A Solitary Bird

One.  One Mourning Dove was the only bird at the feeders this morning.  And it wasn't on any of the feeders, it was on the ground pecking at cracked corn.  Usually there are five or six doves here at any one time.  Not today.  There were no Sparrows, no House Finches, just that one dull gray Mourning Dove.  Also I think I missed a picture of the hawk at lunchtime.  I saw a big shadow go across the grass from the fence to the roof and I missed it.  Dang.  Probably explains the lack of birds.

A different squirrel was at the suet today.  (I can tell them apart by their tails.)  Anyway, this one sat on top of the feeder and leaned down for a bite then sat up straight to chew and swallow before leaning down for more.

The Christmas cactus flowers are starting to open.  Well, one is.  The other four are taking their time.

I finished up the latest cast sock.  I got the knit 2, purl 2 ribbing right this time so it was easier to decrease for the top.  I dug out some other colors of yarn to make more.  Like I said, this is about my speed lately.

28 November--Barbara Malcolm, The Seaview. 

Chapter 16

I should have known that it was too good to be true that my dealings with the Anguilla Customs agent up to that point had been smooth.  The very next morning after Iggy and I had supper in the courtyard behind Sydans things fell apart.

Iggy was pleased when on his second day working in the container Mr. Gomez gave the okay for us to begin taking electrical items out to start work on the hotel as soon as he had cleared them.  We had begun some of the prep work in the kitchen before Mr. Gomez arrived that day.  He stepped into the room as he had done all the other days, to say good morning and to let us know that he had arrived.

Iggy and I were laughing over a tricky and slightly stubborn connection he was making when Mr. Gomez stormed in, his face deep red and his forehead looking like ten miles of bad road.

"I cannot believe it, Ignatius.  I give you an inch, against government policy I might add, and you take a mile.  Two miles, by the looks of it."

We stopped laughing and looked at each other like children caught being naughty.  "What do you mean, 'Nando?  I have not touched anything that you have not cleared," Iggy said.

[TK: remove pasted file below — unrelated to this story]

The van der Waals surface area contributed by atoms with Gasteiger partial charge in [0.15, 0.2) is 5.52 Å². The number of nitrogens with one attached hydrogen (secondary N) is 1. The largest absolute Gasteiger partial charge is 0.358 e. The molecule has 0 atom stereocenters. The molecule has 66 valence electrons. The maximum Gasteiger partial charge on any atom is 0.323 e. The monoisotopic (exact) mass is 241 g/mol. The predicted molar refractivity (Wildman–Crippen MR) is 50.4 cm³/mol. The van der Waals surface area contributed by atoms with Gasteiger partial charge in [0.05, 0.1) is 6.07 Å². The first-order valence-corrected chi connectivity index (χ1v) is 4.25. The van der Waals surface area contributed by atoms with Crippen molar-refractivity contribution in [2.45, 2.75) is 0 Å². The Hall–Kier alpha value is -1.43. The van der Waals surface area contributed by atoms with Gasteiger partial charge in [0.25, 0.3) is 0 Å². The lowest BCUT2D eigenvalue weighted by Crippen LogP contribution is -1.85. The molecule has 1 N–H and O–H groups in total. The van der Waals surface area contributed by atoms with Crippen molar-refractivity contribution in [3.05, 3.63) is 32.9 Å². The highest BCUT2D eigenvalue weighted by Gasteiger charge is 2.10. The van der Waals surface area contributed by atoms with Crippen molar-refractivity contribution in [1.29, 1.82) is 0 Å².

"Call me Mr. Gomez, if you please."

I saw Iggy's muscles tense and I heard him draw in a breath to fire back at the customs agent.  I put a hand on his arm and whispered, "Remember he has the power to lock up all our building supplies, Iggy.  Let him rant until we find out what the problem is."

Some of the tension went out of Iggy's arm and I felt safe enough to let go and step toward the angry customs man.  "I'm sorry you think Iggy or I overstepped your permissions, Mr. Gomez.  Please tell us what's happened and perhaps we can help to fix it or make things right."  I took another step toward him.  "Neither of us would ever knowingly do anything that would endanger your job, you must know that, especially Mr. Solomon who has been your friend for years."  I was using the same voice I had used when Will and Marie were on the verge of a hysterical tantrum, the one I've heard police use when trying to diffuse a situation on a television show.

Gomez took several deep breaths and closed his eyes.  I could see the effort that it took for him to get control of his anger.  It was a few long minutes before he opened his eyes and his gaze bored into Iggy.  "When I opened the container this morning all of the contents were in a jumble.  The neat and tidy organization that I had made so that I could see at a glance what had been checked and what still needed attention was destroyed."

Cold dread slammed into the pit of my stomach.  Had someone broken in during the night and made off with some of my carefully chosen and desperately needed supplies?

Today's toss was a few more knitting books.  Man, I have a lot of those.

Writing was slow today but then everything was slow today.  Even though it was sunny I didn't have the oomph to do anything much.  Tomorrow will be better.